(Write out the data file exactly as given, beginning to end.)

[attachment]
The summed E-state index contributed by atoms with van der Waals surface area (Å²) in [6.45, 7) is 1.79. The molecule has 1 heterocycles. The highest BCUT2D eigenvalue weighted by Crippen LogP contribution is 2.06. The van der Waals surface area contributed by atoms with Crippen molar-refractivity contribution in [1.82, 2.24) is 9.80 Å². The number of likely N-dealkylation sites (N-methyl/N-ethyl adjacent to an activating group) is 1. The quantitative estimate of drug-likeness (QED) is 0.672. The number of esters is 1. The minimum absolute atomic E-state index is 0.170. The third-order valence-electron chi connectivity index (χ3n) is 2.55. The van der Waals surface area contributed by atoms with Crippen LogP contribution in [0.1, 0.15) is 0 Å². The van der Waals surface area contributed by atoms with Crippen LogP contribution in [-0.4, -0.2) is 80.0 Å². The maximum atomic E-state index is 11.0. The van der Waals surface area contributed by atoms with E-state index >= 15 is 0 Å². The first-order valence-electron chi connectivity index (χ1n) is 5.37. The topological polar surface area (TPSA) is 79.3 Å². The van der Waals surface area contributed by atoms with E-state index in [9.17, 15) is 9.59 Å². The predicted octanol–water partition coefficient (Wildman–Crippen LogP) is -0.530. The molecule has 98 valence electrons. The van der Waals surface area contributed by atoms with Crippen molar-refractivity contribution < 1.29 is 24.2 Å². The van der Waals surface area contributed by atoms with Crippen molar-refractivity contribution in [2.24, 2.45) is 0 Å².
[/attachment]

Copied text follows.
The summed E-state index contributed by atoms with van der Waals surface area (Å²) in [6.45, 7) is 1.79. The molecule has 1 heterocycles. The highest BCUT2D eigenvalue weighted by Crippen LogP contribution is 2.06. The van der Waals surface area contributed by atoms with Crippen molar-refractivity contribution in [1.82, 2.24) is 9.80 Å². The number of likely N-dealkylation sites (N-methyl/N-ethyl adjacent to an activating group) is 1. The quantitative estimate of drug-likeness (QED) is 0.672. The number of esters is 1. The minimum absolute atomic E-state index is 0.170. The third-order valence-electron chi connectivity index (χ3n) is 2.55. The van der Waals surface area contributed by atoms with Crippen LogP contribution in [0.1, 0.15) is 0 Å². The van der Waals surface area contributed by atoms with Crippen LogP contribution in [-0.4, -0.2) is 80.0 Å². The maximum atomic E-state index is 11.0. The van der Waals surface area contributed by atoms with E-state index >= 15 is 0 Å². The first-order valence-electron chi connectivity index (χ1n) is 5.37. The topological polar surface area (TPSA) is 79.3 Å². The van der Waals surface area contributed by atoms with E-state index in [9.17, 15) is 9.59 Å². The predicted octanol–water partition coefficient (Wildman–Crippen LogP) is -0.530. The molecule has 98 valence electrons. The van der Waals surface area contributed by atoms with Crippen molar-refractivity contribution < 1.29 is 24.2 Å². The van der Waals surface area contributed by atoms with Crippen molar-refractivity contribution in [2.24, 2.45) is 0 Å².